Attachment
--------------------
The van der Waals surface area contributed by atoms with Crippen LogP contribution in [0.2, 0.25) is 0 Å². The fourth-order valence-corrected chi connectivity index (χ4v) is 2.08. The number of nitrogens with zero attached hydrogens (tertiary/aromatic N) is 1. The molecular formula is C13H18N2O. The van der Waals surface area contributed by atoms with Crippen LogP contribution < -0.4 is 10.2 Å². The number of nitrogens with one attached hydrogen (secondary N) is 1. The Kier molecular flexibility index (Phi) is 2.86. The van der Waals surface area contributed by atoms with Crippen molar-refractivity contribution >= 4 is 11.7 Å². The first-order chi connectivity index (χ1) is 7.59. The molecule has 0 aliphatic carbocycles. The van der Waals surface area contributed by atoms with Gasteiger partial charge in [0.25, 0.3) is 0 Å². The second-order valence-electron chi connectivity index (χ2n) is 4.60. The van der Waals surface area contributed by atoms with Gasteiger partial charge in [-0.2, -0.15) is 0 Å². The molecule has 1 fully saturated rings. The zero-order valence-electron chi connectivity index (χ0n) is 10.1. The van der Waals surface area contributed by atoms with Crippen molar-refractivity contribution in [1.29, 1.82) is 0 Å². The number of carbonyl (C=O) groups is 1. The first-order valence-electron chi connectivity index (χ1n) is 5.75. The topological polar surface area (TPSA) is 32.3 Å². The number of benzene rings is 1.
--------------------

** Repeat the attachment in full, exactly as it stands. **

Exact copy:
The van der Waals surface area contributed by atoms with Crippen LogP contribution in [0.2, 0.25) is 0 Å². The fourth-order valence-corrected chi connectivity index (χ4v) is 2.08. The number of nitrogens with zero attached hydrogens (tertiary/aromatic N) is 1. The molecular formula is C13H18N2O. The van der Waals surface area contributed by atoms with Crippen LogP contribution < -0.4 is 10.2 Å². The number of nitrogens with one attached hydrogen (secondary N) is 1. The Kier molecular flexibility index (Phi) is 2.86. The van der Waals surface area contributed by atoms with Crippen molar-refractivity contribution >= 4 is 11.7 Å². The first-order chi connectivity index (χ1) is 7.59. The molecule has 0 aliphatic carbocycles. The van der Waals surface area contributed by atoms with Gasteiger partial charge in [0.25, 0.3) is 0 Å². The second-order valence-electron chi connectivity index (χ2n) is 4.60. The van der Waals surface area contributed by atoms with Gasteiger partial charge in [-0.2, -0.15) is 0 Å². The molecule has 1 fully saturated rings. The zero-order valence-electron chi connectivity index (χ0n) is 10.1. The van der Waals surface area contributed by atoms with Crippen molar-refractivity contribution in [1.29, 1.82) is 0 Å². The number of carbonyl (C=O) groups is 1. The first-order valence-electron chi connectivity index (χ1n) is 5.75. The topological polar surface area (TPSA) is 32.3 Å². The number of benzene rings is 1.